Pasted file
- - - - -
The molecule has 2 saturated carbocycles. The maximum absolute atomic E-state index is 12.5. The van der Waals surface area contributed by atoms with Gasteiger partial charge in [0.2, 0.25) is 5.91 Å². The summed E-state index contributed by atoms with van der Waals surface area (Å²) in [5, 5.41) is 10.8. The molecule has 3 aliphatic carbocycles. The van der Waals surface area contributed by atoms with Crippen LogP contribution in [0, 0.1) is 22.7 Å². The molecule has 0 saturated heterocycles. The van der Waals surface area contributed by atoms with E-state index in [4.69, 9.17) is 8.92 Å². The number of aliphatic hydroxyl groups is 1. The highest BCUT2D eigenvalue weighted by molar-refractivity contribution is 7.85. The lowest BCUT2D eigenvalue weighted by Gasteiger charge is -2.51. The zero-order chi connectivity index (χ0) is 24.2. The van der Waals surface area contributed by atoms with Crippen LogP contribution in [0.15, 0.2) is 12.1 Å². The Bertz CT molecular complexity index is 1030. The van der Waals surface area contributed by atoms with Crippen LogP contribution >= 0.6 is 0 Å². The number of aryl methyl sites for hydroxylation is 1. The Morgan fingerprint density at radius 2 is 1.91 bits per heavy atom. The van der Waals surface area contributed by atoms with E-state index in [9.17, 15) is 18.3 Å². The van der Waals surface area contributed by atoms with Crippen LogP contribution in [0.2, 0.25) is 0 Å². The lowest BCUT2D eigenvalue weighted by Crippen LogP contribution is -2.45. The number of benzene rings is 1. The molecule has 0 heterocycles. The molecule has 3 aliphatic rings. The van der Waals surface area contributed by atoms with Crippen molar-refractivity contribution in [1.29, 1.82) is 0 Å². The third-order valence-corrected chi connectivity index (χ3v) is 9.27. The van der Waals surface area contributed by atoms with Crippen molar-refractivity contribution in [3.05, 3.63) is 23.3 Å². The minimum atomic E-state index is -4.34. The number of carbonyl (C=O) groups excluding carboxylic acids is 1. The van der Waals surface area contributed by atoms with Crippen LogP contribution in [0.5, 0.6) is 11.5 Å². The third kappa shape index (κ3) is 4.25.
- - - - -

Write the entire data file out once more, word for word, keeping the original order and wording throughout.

The molecule has 2 saturated carbocycles. The maximum absolute atomic E-state index is 12.5. The van der Waals surface area contributed by atoms with Gasteiger partial charge in [0.2, 0.25) is 5.91 Å². The summed E-state index contributed by atoms with van der Waals surface area (Å²) in [5, 5.41) is 10.8. The molecule has 3 aliphatic carbocycles. The van der Waals surface area contributed by atoms with Crippen LogP contribution in [0, 0.1) is 22.7 Å². The molecule has 0 saturated heterocycles. The van der Waals surface area contributed by atoms with E-state index in [4.69, 9.17) is 8.92 Å². The number of aliphatic hydroxyl groups is 1. The highest BCUT2D eigenvalue weighted by molar-refractivity contribution is 7.85. The lowest BCUT2D eigenvalue weighted by Gasteiger charge is -2.51. The zero-order chi connectivity index (χ0) is 24.2. The van der Waals surface area contributed by atoms with Crippen LogP contribution in [0.15, 0.2) is 12.1 Å². The Bertz CT molecular complexity index is 1030. The van der Waals surface area contributed by atoms with Crippen LogP contribution >= 0.6 is 0 Å². The number of aryl methyl sites for hydroxylation is 1. The Morgan fingerprint density at radius 2 is 1.91 bits per heavy atom. The van der Waals surface area contributed by atoms with E-state index in [9.17, 15) is 18.3 Å². The van der Waals surface area contributed by atoms with Crippen LogP contribution in [0.2, 0.25) is 0 Å². The lowest BCUT2D eigenvalue weighted by Crippen LogP contribution is -2.45. The number of benzene rings is 1. The molecule has 0 heterocycles. The molecule has 3 aliphatic rings. The van der Waals surface area contributed by atoms with Crippen molar-refractivity contribution in [1.29, 1.82) is 0 Å². The third-order valence-corrected chi connectivity index (χ3v) is 9.27. The van der Waals surface area contributed by atoms with Crippen molar-refractivity contribution in [3.05, 3.63) is 23.3 Å². The minimum atomic E-state index is -4.34. The number of carbonyl (C=O) groups excluding carboxylic acids is 1. The van der Waals surface area contributed by atoms with Crippen LogP contribution in [0.5, 0.6) is 11.5 Å². The third kappa shape index (κ3) is 4.25.